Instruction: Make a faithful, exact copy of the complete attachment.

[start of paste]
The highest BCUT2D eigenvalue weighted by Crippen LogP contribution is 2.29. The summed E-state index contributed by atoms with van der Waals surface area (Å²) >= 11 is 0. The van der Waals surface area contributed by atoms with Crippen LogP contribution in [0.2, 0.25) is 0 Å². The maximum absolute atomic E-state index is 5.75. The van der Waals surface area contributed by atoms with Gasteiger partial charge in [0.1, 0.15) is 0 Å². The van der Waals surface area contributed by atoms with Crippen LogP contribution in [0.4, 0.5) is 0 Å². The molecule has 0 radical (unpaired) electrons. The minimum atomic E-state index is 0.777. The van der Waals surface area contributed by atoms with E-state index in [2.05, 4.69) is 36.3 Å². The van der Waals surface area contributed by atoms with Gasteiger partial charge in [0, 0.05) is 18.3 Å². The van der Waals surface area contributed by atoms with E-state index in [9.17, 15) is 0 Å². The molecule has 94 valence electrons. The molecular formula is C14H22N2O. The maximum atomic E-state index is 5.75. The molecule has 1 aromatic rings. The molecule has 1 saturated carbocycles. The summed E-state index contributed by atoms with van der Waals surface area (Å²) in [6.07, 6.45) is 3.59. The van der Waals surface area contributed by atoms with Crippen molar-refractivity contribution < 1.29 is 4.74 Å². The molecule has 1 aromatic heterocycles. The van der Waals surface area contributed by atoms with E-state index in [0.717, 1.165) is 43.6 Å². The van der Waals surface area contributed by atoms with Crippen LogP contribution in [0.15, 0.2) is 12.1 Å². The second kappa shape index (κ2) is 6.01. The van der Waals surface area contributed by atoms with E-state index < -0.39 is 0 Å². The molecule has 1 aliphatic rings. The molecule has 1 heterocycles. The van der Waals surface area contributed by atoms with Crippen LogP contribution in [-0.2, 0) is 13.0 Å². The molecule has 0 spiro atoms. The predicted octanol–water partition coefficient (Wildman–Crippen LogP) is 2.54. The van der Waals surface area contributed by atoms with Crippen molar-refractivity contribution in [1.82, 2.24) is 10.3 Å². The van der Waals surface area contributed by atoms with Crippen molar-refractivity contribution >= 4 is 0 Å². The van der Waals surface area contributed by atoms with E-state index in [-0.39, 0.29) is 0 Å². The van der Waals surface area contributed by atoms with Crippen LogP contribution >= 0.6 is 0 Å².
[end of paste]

The highest BCUT2D eigenvalue weighted by Crippen LogP contribution is 2.29. The summed E-state index contributed by atoms with van der Waals surface area (Å²) >= 11 is 0. The van der Waals surface area contributed by atoms with Crippen LogP contribution in [0.2, 0.25) is 0 Å². The maximum absolute atomic E-state index is 5.75. The van der Waals surface area contributed by atoms with Gasteiger partial charge in [0.1, 0.15) is 0 Å². The van der Waals surface area contributed by atoms with Crippen LogP contribution in [0.4, 0.5) is 0 Å². The molecule has 0 radical (unpaired) electrons. The minimum atomic E-state index is 0.777. The van der Waals surface area contributed by atoms with E-state index in [2.05, 4.69) is 36.3 Å². The van der Waals surface area contributed by atoms with Gasteiger partial charge in [0, 0.05) is 18.3 Å². The van der Waals surface area contributed by atoms with E-state index in [9.17, 15) is 0 Å². The molecule has 94 valence electrons. The molecular formula is C14H22N2O. The maximum atomic E-state index is 5.75. The molecule has 1 aromatic rings. The molecule has 1 saturated carbocycles. The summed E-state index contributed by atoms with van der Waals surface area (Å²) in [6.07, 6.45) is 3.59. The van der Waals surface area contributed by atoms with Crippen molar-refractivity contribution < 1.29 is 4.74 Å². The molecule has 1 aromatic heterocycles. The van der Waals surface area contributed by atoms with E-state index in [0.717, 1.165) is 43.6 Å². The van der Waals surface area contributed by atoms with Crippen LogP contribution in [0.15, 0.2) is 12.1 Å². The second kappa shape index (κ2) is 6.01. The van der Waals surface area contributed by atoms with E-state index < -0.39 is 0 Å². The molecule has 1 aliphatic rings. The molecule has 1 heterocycles. The van der Waals surface area contributed by atoms with Crippen LogP contribution in [-0.2, 0) is 13.0 Å². The molecule has 0 spiro atoms. The predicted octanol–water partition coefficient (Wildman–Crippen LogP) is 2.54. The van der Waals surface area contributed by atoms with Crippen molar-refractivity contribution in [1.82, 2.24) is 10.3 Å². The van der Waals surface area contributed by atoms with Crippen molar-refractivity contribution >= 4 is 0 Å². The van der Waals surface area contributed by atoms with E-state index in [-0.39, 0.29) is 0 Å². The van der Waals surface area contributed by atoms with Crippen LogP contribution >= 0.6 is 0 Å².